Monthly Archives: February 2009

Prepare now for Daylight Saving Time

On March 8th that semi-annual tradition of changing the clocks and royal screwing up our kids sleep patterns returns once again.

I will not be kicked in the ass by the time police this time around. I will not suffer endless struggles and fights with my kids to get them to bed at 8pm when their biological clock says it is only 7.

I will not put up with 2 weeks of hell as sleep deprived maniacs wreck vengeance on our sacred Mommy-Daddy evening time.

No, this year, we are being proactive and we have begun the transition.

We’re lucky. At 5 and 2 they don’t know how to tell time yet. And we are taking full advantage. Each night, bath begins a few minutes earlier than the night before. Sure, on March 7th they will go to bed at 7 o’clock, but on March 8th when we jump ahead one hour and 7 o’clock becomes 8, it should be seamless for our kids circadian clocks.

Well, that’s the theory anyway. Here’s hoping. In parent life, as you know all too well, things rarely work out as you plan. But we’re still going to give it a shot. If it works, wonderful. If not, well then,  there is always November 1st, when the insanity begins anew.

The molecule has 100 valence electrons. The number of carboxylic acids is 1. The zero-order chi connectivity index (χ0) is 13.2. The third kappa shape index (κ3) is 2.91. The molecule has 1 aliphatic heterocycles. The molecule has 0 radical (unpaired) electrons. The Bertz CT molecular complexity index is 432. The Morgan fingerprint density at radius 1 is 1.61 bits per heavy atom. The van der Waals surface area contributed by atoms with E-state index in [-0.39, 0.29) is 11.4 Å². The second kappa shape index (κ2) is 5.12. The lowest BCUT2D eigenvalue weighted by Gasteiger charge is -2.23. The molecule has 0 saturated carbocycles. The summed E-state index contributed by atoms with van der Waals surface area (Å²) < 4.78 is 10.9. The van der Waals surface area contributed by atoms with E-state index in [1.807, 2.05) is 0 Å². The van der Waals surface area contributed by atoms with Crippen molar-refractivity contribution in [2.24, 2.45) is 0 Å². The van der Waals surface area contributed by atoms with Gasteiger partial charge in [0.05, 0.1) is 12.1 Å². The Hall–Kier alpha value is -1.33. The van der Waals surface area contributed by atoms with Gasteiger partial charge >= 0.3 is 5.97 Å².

Flickr Image: Robot Clock by Jek in the Box under Creative Commons license.

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The (non)link between MMR vaccine and autism

To vaccinate or not is a hot button issue with new parents these days, thanks in no small part to one 1998 article published by the British medical journal The Lancet.

The article in question was written by Andrew Wakefild, which made the claim that there might be a connection between the MMR  (measles, mumps, rubella) vaccine and autism. Many see this controversial report as the beginning of the current anti-vax movement.